Most modern snowboards are produced by laminating several materials together. Such snowboards are produced by companies such as Ride Snowboards, K2, Saloman, Burton and Morrow, to name a few. Examples of modern laminated snowboards can be found on web sites operated by these companies, including http://www.ridesnowboards.com, http://www.burton.com, http://www.k2snowboards.com, http://www.salomonsports.com/northamerica/snowboarding/connect/pub.html, and http://www.morrowsnowboards.com. This list is not an exhaustive list as there are hundreds of snowboard companies in business, owning to the popularity of the sport. Further examples may be found in U.S. Pat. Nos. 5,769,445; 5,782,482; 5,823,562; 5,851,331; 5,855,389; and 5,871,224.
The modern snowboard laminating technique consists of sandwiching multiple layers together with resins and industrial adhesives. Such layers typically include a wood or foam core, fiber reinforcement layer, thermoplastic layers, metal edge material, base material and a monocoque envelope. Other features may include the use of reinforcing materials in the end portions of the snowboard as an attempt to prevent delamination. Graphics may be applied below the top surface or monocoque envelope or to the top of it. In the sandwiched layers a set of screw threads or binding fasteners are inserted for securing bindings to the snowboard. Laminated boards have set the standard for the snowboard industry in terms of aesthetics and performance. The boards are strong enough to withstand the pressures applied by snowboard riders and flexible enough to absorb the shocks applied through maneuvers.
Notwithstanding the above, laminated boards experience several disadvantages. The laminated layers are held together by adhesives. The layers separate over prolonged use. Moreover, ice and snow can penetrate into the cracks between adhered layers and destroy the structural integrity of the snowboards, thereby delaminating the layers and the metal edges. The inserted screw threads for securing bindings depend on the strength of the adhesives. The screw threads may sometimes loosen and spin within the boards. As well, modern laminating techniques are time consuming, environmentally harmful and expensive to operate, requiring hours of labor for adhering layers, inserting screw threads and shaping the product.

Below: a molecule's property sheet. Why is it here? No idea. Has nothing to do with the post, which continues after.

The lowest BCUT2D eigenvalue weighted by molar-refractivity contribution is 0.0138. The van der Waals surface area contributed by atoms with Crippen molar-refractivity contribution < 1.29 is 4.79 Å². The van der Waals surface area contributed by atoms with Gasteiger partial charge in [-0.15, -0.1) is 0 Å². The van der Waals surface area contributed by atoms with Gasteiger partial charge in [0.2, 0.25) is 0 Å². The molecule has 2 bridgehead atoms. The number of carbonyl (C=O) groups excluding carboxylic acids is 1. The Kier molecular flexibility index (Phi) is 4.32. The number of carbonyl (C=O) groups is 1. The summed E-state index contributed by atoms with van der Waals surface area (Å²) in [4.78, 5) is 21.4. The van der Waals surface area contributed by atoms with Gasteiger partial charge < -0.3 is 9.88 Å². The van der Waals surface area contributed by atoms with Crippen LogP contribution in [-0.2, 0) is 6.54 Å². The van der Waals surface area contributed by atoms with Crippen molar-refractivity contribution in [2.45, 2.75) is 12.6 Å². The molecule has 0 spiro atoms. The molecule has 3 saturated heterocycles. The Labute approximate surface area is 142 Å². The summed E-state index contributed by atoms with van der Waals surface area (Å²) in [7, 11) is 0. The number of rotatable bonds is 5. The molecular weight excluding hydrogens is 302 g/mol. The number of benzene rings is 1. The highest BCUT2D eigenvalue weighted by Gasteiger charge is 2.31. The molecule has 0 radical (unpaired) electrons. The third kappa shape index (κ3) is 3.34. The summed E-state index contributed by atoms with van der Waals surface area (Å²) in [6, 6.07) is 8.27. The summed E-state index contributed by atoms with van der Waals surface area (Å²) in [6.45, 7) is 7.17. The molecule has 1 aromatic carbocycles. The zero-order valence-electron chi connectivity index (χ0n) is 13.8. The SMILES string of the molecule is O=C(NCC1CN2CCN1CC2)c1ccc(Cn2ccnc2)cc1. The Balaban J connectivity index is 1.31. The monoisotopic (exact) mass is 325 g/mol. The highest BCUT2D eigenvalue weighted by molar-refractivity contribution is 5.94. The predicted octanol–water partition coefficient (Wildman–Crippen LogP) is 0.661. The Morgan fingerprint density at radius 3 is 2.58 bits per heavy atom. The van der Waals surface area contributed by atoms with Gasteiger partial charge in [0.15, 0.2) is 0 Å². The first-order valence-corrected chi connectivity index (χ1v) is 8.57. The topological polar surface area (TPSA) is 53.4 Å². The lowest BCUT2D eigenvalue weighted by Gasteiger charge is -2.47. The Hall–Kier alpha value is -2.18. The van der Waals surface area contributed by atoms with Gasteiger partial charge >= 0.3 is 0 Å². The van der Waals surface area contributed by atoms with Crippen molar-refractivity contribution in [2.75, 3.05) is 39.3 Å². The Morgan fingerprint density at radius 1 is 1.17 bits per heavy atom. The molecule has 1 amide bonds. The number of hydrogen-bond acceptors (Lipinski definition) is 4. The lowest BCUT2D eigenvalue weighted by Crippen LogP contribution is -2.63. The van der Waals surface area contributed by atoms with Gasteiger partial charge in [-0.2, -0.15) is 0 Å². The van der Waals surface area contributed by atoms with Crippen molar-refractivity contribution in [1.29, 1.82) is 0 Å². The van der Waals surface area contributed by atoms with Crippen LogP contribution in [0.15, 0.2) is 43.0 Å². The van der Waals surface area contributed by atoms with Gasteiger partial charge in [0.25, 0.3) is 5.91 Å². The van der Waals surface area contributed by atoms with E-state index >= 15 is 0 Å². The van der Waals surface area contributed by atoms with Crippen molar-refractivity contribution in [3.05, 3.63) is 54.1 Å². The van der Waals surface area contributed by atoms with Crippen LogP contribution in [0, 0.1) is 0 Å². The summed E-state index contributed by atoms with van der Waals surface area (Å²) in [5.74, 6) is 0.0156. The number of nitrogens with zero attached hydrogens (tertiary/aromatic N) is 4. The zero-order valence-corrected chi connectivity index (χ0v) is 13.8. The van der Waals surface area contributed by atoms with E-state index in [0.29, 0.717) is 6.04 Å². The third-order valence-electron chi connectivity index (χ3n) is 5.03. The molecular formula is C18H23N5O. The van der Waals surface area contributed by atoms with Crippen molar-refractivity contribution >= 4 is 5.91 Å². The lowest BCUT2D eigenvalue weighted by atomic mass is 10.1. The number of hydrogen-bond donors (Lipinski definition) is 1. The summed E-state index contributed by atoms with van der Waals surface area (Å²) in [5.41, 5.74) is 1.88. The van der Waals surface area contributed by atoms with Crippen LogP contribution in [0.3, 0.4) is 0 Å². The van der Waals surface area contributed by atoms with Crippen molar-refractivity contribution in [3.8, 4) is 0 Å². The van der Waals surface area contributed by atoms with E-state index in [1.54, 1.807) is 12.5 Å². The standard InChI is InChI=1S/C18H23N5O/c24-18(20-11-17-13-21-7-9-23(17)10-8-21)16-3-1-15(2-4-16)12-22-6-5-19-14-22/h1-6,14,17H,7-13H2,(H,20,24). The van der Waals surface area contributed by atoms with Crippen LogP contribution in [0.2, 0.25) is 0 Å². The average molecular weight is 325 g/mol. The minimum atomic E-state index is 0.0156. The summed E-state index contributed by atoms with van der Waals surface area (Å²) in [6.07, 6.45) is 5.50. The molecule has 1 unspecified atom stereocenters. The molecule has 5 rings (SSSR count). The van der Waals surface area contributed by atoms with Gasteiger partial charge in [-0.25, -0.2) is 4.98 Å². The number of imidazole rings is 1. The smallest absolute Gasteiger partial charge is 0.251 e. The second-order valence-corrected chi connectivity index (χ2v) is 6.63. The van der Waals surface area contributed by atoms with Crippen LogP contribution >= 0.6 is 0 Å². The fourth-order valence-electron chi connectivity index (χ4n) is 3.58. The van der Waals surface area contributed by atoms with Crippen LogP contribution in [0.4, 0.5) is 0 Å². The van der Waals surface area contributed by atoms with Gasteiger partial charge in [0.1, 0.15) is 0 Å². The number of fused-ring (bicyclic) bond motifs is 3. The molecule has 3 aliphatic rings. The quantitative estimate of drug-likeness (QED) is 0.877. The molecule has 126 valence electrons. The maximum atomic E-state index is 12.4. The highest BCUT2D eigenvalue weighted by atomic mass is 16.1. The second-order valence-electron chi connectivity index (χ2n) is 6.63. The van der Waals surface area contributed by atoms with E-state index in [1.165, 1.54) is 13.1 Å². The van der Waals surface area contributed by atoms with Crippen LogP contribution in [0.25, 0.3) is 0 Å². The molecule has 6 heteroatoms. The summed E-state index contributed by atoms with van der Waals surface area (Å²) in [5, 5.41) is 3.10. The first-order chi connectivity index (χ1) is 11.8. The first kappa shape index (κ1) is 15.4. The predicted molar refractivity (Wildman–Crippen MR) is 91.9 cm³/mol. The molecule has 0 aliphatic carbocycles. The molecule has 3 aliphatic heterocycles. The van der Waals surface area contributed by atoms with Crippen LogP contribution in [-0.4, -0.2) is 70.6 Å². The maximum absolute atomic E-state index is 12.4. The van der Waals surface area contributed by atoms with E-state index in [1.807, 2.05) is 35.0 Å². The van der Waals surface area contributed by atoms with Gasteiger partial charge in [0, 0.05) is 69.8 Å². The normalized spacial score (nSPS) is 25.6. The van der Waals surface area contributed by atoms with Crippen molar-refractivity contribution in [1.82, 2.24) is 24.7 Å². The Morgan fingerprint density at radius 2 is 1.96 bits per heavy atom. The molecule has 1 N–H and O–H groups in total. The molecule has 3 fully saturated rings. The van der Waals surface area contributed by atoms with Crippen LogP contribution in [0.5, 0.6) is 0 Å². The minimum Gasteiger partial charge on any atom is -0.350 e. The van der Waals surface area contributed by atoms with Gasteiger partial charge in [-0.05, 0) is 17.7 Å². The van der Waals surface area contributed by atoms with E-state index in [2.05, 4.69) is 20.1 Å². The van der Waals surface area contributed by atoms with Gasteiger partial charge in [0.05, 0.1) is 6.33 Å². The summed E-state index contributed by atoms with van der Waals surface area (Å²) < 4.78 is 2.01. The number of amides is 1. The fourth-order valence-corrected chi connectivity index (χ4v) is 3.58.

What is needed is a method for producing complex shapes of composite molded articles, including snowboards, that meet or exceed the aesthetic and performance requirements expected of similar non-molded composite articles, preferably at reduced costs and using recyclable materials.
The present invention comprises products of and methods for producing complex shapes of composite molded articles, including snowboards, that meet or exceed the aesthetic, cost and performance requirements expected of similar non-molded composite articles. The injection molded or co-injection molded snowboard comprises a top surface and a bottom surface shaped to provide a center portion, at least one tip or tail portion and edges along the sides of the center portion, wherein the bottom surface is a substantially smooth continuous surface, the center portion is cambered away from the top surface and contains metal edges along the sides of the bottom surface center portion, the tip or tail portions are curved away from the bottom surface of the snowboard and the top surface contains binding mounts or screw threads flush mounted to secure bindings.
A preferred method of constructing a snowboard comprises co-injection molding, utilizing a skin polymer with a smooth finish for exterior portions of the snowboard and a core polymer that is lighter, structurally stronger and potentially cheaper than the skin polymer for the interior of the snowboard. A mold cavity is designed for the desired shape of the snowboard. In addition to providing for the shape of the snowboard, the mold cavity is designed to accommodate inserts for side metal edges and clips to secure such edges, if necessary, and inserts for top, flush mounted binding mounts or screw threads as well as the clips to secure such mounts. An additional set of metal components may be embedded within the top surface of the snowboard to compensate for warping away from the bottom metal edges due to the polymer shrink rate. The mold cavity must be designed to accommodate inserts for securing such metal components if such components are utilized.